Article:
With roots stretching back to before the Civil War, baseball has been a continuous reflection of our nation. Superstars put down their bats and took up arms to save liberty at a time when black players were barred from the major leagues. Cheating, gambling, and steroids at separate times threatened the sport, but baseball has always bounced back. It will never have the skull-crushing hits of hockey, the fast-paced scoring of basketball, or the speed of football, but baseball surpasses all sports with its storied past and unique combination of individual and team accomplishment. It has earned the moniker “America’s Pastime” for a reason.
While other sports have evolved considerably over the past century, baseball is largely the same as it was in the days of Babe Ruth. For 147 years, every game with fans in a National League (NL) ballpark featured all nine players taking the field and stepping up to the plate. But concerns that declining viewership is tied to a lack of excitement caused MLB executives to radically alter baseball. When the Brewers and Cubs opened the 2022 season last month, a crucial aspect of the NL game was missing — the pitchers’ place in batting order was taken by a “designated hitter” (DH) whose sole job is to hit.
Because pitchers specialize at a young age and focus little time on hitting, they have historically been worse hitters than other players. Since the early twentieth century, there have been suggestions that the pitchers’ place in the batting order be taken by a DH. In 1973, the American League (half of MLB teams) adopted the DH rule, while the older NL did not. This split in rules enriched the game by giving each league a unique feel. Bringing the DH to the National League is a counterproductive move that will undermine the sport. It will marginally increase scoring at the cost of removing strategy and special moments from the game.
Part of what makes baseball so special is the individual accomplishments that tie into a team game. A blowout in any other sport makes a fan likely to turn his TV off and move on with his day. But in baseball, a pitcher working a no-hitter or a player one hit away from the cycle is reason enough to remain tuned in, regardless of the score. The debut of a top prospect makes the 130th game of the season exciting for a bad team. And the childlike joy visible on the faces of grown men when a pitcher gets an important hit — or hits a home run — makes a meaningless July baseball game fun to watch. Unless the MLB reverses course, a pitcher circling the bases will be purely a thing of the past.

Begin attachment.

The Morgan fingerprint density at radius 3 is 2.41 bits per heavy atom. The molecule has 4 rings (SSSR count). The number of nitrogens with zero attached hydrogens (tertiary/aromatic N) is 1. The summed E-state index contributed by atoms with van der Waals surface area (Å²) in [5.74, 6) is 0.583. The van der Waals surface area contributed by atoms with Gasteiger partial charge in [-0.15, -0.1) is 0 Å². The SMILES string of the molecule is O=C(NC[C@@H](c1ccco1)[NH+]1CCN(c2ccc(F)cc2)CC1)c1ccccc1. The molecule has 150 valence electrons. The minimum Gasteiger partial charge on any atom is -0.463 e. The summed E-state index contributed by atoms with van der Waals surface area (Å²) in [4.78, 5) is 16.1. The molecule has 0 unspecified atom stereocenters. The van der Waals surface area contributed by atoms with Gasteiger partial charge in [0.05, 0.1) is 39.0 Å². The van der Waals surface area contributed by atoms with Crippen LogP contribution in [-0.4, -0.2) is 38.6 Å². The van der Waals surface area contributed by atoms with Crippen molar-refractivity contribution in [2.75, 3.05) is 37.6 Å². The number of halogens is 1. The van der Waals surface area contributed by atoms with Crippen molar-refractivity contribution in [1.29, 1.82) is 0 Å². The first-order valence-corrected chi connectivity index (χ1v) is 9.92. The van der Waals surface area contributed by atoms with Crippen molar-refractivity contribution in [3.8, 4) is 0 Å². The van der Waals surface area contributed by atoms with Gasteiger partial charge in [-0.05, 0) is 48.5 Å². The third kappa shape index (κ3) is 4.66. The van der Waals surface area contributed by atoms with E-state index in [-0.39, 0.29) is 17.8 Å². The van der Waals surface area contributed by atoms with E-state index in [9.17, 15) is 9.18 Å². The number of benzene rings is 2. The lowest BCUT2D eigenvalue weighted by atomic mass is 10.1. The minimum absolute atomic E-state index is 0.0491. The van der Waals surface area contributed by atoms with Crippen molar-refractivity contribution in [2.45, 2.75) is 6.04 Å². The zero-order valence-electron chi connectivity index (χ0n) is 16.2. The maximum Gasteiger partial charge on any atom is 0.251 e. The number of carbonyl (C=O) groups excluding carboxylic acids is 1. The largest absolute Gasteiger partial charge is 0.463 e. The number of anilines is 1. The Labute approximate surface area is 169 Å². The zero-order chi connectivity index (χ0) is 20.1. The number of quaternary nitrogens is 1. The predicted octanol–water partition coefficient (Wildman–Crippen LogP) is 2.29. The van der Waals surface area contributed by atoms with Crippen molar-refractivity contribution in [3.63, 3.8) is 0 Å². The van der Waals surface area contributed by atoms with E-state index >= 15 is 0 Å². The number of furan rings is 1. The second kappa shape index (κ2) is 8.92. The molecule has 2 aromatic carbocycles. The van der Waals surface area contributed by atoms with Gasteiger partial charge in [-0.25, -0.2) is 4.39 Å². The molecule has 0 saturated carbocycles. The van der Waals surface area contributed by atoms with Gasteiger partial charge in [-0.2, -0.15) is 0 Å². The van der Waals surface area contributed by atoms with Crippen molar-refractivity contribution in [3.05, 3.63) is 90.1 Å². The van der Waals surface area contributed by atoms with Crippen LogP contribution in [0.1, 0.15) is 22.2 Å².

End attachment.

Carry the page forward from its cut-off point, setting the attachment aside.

Watching pitchers hit is often a sad affair. Seeing them utterly baffled by the opposing hurler’s curveball makes it that much more impressive when another player sends a pitch 450 feet into the bleachers. The late-game strategy that the pitcher’s spot introduces — when and who to pinch-hit, whether or not to double switch, and which bullpen arm to bring in — is an added layer that makes watching baseball more interesting.
Meanwhile, the chief argument for bringing the designated hitter to the National League is that the move will increase scoring and by extension the excitement of games. A quick glance at the numbers shows why this argument falls flat. The introduction of the DH in the National League will only increase scoring by 0.16 runs per game.
Another argument for the universal DH, advanced by the Major League Baseball Players Association, is that it would create 15 high-paying positions for veteran players. Like most claims coming from unions, this is nonsensical. Spending on baseball is zero-sum. In the long run, the market will value players based on their contribution to a team’s success compared to other players given budget constraints imposed by ownership. Altering the rules will simply alter the market — some players will win, and others will lose.
In the words of legendary manager Connie Mack, “It is a cardinal principle of baseball that every member of the team should both field and bat.” The introduction of the universal DH completely divorces baseball from this fundamental aspect of the game. Casting aside history and alienating long-time fans is a misguided attempt to appeal to young people, and it should surprise no one if America’s Pastime continues to become less relevant in the coming decades.